Saturday, February 16, 2008


The tiller is the connection between your mind and the heading of the boat. You exert pressure on the mahogany, it moves the rudder in the gougeons attached to the boat and the balance of the pressure of the wind on the sail and the water on the rudder puts the boat on the desired heading. The helmsman spends most of their time with a hand on the tiller, so the feel should be right. Not too big, small, sharp, just right.

Here is another interesting way to use pressure. We exist in a fluid medium, our atmosphere. The air above and surrounding us has mass. We use that mass to clamp layers of composite materials together using a method called vacuum bagging. In this case we are making the sneakbox centerboard, a device to resist lateral pressure and keep the boat from sliding sideways over the water and wasting drive energy. This centerboard is utilizing some reused plywood and scraps of unidirectional glass mat and carbon fiber in a composite sandwich. The duckboat has a very smooth bottom and round bilge like the bowl of a spoon. When the wind blows on the sail from abeam, it tends to roll the boat over on it's side and slide it across the water sideways. The centerboard counteracts this force by pushing on the water and resisting the sideways force translating it into a forward motion. It also has to slide through the water with as little resistance as possible so it has a foil shape.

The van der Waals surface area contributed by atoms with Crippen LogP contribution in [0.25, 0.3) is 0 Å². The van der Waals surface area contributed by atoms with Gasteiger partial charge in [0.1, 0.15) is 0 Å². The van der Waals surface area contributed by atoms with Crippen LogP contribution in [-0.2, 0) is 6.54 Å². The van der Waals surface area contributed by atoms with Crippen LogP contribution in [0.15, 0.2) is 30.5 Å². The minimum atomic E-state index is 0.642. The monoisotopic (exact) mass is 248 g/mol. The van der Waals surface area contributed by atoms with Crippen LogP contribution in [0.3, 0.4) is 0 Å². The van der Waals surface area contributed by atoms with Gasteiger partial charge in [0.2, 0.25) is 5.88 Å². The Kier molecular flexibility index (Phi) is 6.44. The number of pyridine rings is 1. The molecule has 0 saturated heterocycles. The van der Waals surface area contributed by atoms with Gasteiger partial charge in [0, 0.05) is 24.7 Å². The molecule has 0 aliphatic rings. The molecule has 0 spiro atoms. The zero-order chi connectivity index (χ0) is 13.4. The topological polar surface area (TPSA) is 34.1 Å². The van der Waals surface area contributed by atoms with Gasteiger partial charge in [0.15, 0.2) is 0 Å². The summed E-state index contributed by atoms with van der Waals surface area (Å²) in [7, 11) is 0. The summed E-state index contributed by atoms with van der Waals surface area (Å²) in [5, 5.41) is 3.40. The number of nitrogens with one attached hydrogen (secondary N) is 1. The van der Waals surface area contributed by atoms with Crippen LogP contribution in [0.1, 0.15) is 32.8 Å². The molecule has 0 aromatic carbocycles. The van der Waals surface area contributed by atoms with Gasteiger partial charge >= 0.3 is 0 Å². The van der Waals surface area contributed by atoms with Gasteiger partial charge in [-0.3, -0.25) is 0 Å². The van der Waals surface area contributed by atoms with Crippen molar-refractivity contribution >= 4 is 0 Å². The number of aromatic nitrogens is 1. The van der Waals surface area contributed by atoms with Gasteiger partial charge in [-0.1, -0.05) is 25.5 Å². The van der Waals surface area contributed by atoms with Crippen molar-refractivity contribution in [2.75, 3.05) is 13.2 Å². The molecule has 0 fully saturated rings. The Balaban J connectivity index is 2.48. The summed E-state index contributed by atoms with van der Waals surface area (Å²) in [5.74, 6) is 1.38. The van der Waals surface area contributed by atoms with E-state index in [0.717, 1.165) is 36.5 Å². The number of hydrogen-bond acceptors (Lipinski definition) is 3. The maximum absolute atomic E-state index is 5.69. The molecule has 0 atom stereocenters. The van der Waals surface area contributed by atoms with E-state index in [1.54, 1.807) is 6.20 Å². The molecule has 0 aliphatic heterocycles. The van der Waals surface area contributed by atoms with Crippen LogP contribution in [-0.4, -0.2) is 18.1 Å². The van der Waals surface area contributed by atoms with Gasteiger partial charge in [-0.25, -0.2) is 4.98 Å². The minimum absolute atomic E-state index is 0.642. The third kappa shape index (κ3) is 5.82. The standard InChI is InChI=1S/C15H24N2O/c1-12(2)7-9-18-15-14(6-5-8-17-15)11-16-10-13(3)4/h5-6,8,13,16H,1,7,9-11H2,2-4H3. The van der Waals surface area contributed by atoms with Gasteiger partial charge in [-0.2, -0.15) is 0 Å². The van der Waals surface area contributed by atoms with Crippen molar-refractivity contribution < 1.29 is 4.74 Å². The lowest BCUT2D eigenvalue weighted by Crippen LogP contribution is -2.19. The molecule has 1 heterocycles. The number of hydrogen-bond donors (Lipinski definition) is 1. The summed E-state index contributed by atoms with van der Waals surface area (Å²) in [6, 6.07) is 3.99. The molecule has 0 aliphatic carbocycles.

The core of the board is plywood, faired to a sharp trailing edge. The next layer is glass set in West System epoxy. The outside layer is carbon fiber for stiffness also set in epoxy. Both layers are rolled on, the board flipped and the other side laminated. A bag is constructed from plastic and mastic. A layer of release fabric that doesn't stick to epoxy is put on and then a layer of breather fabric, kind of like felt. The entire sandwich is sealed inside the bag and then the air is pumped out until we reach a vacuum of about one atmosphere. That means there is about 14 lbs per square inch over the entire surface, top and bottom, of the board, squeezing the epoxy into the wood as well as evening out all the layers.

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